Wolf - Hirschhorn syndrome is a malformation syndrome associated with a hemizygous deletion of the distal short arm of chromosome 4 (4p16.3) … critical region, has been confined to a region of 165 kb … sequenced completely during the search for the Huntington disease gene … They designated the gene WHSC1 (Wolf - Hirschhorn syndrome candidate-1) …

4p- syndrome
Mr. L. Bentley, August 10, 2006
Visitor Comments [Support Groups]
General Information
... The amount of material deleted may range from about 50% of the short arm to a small break that can't be detected by normal chromosome analysis. In 10-20% of the cases the deletion can occur as a result of a translocated chromosome in the parent. Because of this wide range of deleted material, the effect on our children varies widely. Some can walk, talk and assist in their daily care while others are not verbal and require constant care. Some are near normal height and weight while others at ages 20-30 weight only 35-50 lbs and are only 45-55 inches tall. The medical involvement also varies from near normal to severe heart and other problems. However, a common trait seems to be that our children are (for the most part) happy, loving children.

Wolf - Hirschhorn or 4p- deletion syndrome
Department of Medical Genetics, University of South Alabama, April 16, 2003
Visitor Comments [Support Groups]
Due to a specific chromosomal deletion which is the cause of typical facial features and developmental delays. The anomalies are due to the lack of chromosomal material from the top of one of the number 4 chromosomes. This results in missing genes which account for the anomalies. The degree of deletions and scope of symptoms vary widely and reflect the amount of genetic material that is missing.
Some key features
Small head size (microcephaly)
"Greek helmet like" nose shape
Wide spaced eyes (hypertelorism)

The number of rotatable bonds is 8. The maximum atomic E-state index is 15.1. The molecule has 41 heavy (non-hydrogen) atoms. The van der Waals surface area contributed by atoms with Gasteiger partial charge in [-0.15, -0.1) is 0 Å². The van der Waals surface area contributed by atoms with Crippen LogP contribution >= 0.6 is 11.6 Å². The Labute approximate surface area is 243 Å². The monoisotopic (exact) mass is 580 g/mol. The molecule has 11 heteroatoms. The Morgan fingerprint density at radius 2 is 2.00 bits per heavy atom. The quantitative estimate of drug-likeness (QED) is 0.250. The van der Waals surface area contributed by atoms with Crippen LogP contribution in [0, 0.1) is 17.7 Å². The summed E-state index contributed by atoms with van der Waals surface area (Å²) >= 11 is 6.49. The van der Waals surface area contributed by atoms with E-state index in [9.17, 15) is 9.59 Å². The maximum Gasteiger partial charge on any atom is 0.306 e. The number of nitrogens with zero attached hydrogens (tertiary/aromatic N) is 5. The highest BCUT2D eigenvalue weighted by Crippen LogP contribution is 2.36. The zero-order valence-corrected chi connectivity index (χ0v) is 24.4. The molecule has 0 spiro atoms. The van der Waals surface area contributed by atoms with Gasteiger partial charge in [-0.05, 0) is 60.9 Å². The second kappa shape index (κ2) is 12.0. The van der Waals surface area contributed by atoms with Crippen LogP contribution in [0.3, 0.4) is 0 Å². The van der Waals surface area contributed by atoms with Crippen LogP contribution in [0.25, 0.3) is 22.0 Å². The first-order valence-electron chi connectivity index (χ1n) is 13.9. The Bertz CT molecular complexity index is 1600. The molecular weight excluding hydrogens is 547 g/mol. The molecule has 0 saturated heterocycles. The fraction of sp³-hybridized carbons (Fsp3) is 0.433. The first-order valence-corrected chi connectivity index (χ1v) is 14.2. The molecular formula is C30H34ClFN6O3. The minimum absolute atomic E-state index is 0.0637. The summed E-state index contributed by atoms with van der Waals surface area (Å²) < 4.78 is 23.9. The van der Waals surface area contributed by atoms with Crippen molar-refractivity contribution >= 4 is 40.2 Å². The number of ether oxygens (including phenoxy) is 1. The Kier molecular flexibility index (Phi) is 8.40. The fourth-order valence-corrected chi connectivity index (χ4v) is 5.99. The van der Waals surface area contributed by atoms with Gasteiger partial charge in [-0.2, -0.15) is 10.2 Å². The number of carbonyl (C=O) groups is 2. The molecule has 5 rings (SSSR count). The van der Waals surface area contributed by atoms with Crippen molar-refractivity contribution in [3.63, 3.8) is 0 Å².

Mental retardation
Note that in some families the syndrome may be due to an inherited chromosomal abnormality

Clinical diagnostic criteria for Wolf - Hirschhorn syndrome.
M. Zollino et al. (Abstract ASHG 1999)
Eighteen Wolf - Hirschhorn syndrome (WHS) patients have been comparatively evaluated for their clinical phenotypes and their respective genotypes. In eleven patients a 4 pter deletion, with proximal breakpoint varying from p15.1 to p16.1 … three clinical categories. 1)Patients harboring a large deletion usually presented with a severe phenotype, including markedly delayed psychomotor and physical growth, microcephaly (11/11), congenital heart defects (9/11), midline defects (9/11), renal abnormalities (5/11) and seizures(10/11). 2)Patients harboring a microdeletion of 4.4-3.2 Mb presented with a milder phenotype, usually lacking congenital malformations, with less severe developmental delay, but microcephaly still present. 3) The patient harboring the smallest microdeletion (2.8 Mb) and both nondeleted patients had a very mild expression of the disease: the head circumference was normal, congenital malformations were absent, mental and growth retardation was of a mild degree …

Wolf - Hirschhorn
I.B.I.S. Birth Defects, December 20, 2000
Visitor Comments [Ukrainian]
Factsheet in Ukrainian